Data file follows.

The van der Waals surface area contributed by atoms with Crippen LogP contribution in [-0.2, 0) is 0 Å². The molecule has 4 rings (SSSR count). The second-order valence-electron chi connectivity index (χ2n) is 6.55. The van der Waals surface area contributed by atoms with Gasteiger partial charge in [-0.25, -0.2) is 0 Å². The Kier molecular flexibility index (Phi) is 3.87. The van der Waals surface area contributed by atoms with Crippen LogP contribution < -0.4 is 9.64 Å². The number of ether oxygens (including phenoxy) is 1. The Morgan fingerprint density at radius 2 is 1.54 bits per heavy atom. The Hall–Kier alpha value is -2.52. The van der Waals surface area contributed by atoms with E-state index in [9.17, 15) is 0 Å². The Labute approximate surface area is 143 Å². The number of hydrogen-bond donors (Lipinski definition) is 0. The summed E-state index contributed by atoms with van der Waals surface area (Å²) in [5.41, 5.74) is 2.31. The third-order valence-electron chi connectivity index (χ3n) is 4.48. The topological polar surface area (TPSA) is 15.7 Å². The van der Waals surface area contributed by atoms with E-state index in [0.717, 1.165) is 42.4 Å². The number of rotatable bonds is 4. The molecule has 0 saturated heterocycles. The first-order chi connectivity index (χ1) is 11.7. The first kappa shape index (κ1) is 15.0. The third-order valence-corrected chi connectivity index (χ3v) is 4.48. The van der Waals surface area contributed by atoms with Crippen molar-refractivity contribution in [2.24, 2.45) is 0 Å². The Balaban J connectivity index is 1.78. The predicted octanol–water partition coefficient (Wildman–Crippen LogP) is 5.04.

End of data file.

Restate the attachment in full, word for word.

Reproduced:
The van der Waals surface area contributed by atoms with Crippen LogP contribution in [-0.2, 0) is 0 Å². The molecule has 4 rings (SSSR count). The second-order valence-electron chi connectivity index (χ2n) is 6.55. The van der Waals surface area contributed by atoms with Gasteiger partial charge in [-0.25, -0.2) is 0 Å². The Kier molecular flexibility index (Phi) is 3.87. The van der Waals surface area contributed by atoms with Crippen LogP contribution < -0.4 is 9.64 Å². The number of ether oxygens (including phenoxy) is 1. The Morgan fingerprint density at radius 2 is 1.54 bits per heavy atom. The Hall–Kier alpha value is -2.52. The van der Waals surface area contributed by atoms with E-state index in [9.17, 15) is 0 Å². The Labute approximate surface area is 143 Å². The number of hydrogen-bond donors (Lipinski definition) is 0. The summed E-state index contributed by atoms with van der Waals surface area (Å²) in [5.41, 5.74) is 2.31. The third-order valence-electron chi connectivity index (χ3n) is 4.48. The topological polar surface area (TPSA) is 15.7 Å². The van der Waals surface area contributed by atoms with E-state index in [0.717, 1.165) is 42.4 Å². The number of rotatable bonds is 4. The molecule has 0 saturated heterocycles. The first-order chi connectivity index (χ1) is 11.7. The first kappa shape index (κ1) is 15.0. The third-order valence-corrected chi connectivity index (χ3v) is 4.48. The van der Waals surface area contributed by atoms with Crippen molar-refractivity contribution in [2.24, 2.45) is 0 Å². The Balaban J connectivity index is 1.78. The predicted octanol–water partition coefficient (Wildman–Crippen LogP) is 5.04.